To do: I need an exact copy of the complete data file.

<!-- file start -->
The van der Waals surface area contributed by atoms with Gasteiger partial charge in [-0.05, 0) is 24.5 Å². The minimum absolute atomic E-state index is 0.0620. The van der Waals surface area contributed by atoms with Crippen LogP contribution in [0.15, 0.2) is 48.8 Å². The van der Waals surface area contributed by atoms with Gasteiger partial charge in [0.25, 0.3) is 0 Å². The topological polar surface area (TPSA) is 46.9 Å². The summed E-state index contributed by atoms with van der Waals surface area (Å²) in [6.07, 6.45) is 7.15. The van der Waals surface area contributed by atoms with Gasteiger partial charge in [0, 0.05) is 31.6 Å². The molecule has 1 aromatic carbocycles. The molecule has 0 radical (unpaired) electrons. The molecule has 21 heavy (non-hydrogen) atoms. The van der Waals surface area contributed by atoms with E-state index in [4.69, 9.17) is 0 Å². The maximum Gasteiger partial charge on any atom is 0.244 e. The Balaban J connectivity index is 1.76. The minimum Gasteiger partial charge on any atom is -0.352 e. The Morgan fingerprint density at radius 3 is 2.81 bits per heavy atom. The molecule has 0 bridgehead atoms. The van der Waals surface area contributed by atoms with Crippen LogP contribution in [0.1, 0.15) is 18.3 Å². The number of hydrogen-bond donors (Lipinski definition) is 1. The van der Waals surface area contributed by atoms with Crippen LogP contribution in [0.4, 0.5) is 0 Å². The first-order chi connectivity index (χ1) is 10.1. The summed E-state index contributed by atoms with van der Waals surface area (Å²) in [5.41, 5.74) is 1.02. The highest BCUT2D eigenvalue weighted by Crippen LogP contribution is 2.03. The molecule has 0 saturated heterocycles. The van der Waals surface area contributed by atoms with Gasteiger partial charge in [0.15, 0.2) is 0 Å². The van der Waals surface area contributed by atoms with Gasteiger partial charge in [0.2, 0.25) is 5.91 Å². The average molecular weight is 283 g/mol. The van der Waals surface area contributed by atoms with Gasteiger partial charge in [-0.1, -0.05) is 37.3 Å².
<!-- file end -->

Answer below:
The van der Waals surface area contributed by atoms with Gasteiger partial charge in [-0.05, 0) is 24.5 Å². The minimum absolute atomic E-state index is 0.0620. The van der Waals surface area contributed by atoms with Crippen LogP contribution in [0.15, 0.2) is 48.8 Å². The van der Waals surface area contributed by atoms with Gasteiger partial charge in [0.25, 0.3) is 0 Å². The topological polar surface area (TPSA) is 46.9 Å². The summed E-state index contributed by atoms with van der Waals surface area (Å²) in [6.07, 6.45) is 7.15. The van der Waals surface area contributed by atoms with Gasteiger partial charge in [0, 0.05) is 31.6 Å². The molecule has 1 aromatic carbocycles. The molecule has 0 radical (unpaired) electrons. The molecule has 21 heavy (non-hydrogen) atoms. The van der Waals surface area contributed by atoms with E-state index in [4.69, 9.17) is 0 Å². The maximum Gasteiger partial charge on any atom is 0.244 e. The Balaban J connectivity index is 1.76. The minimum Gasteiger partial charge on any atom is -0.352 e. The Morgan fingerprint density at radius 3 is 2.81 bits per heavy atom. The molecule has 0 bridgehead atoms. The van der Waals surface area contributed by atoms with Crippen LogP contribution in [0.1, 0.15) is 18.3 Å². The number of hydrogen-bond donors (Lipinski definition) is 1. The van der Waals surface area contributed by atoms with Crippen LogP contribution in [0.4, 0.5) is 0 Å². The first-order chi connectivity index (χ1) is 10.1. The summed E-state index contributed by atoms with van der Waals surface area (Å²) in [5.41, 5.74) is 1.02. The highest BCUT2D eigenvalue weighted by Crippen LogP contribution is 2.03. The molecule has 0 saturated heterocycles. The van der Waals surface area contributed by atoms with Gasteiger partial charge in [0.15, 0.2) is 0 Å². The van der Waals surface area contributed by atoms with Gasteiger partial charge in [0.2, 0.25) is 5.91 Å². The average molecular weight is 283 g/mol. The van der Waals surface area contributed by atoms with Gasteiger partial charge in [-0.1, -0.05) is 37.3 Å².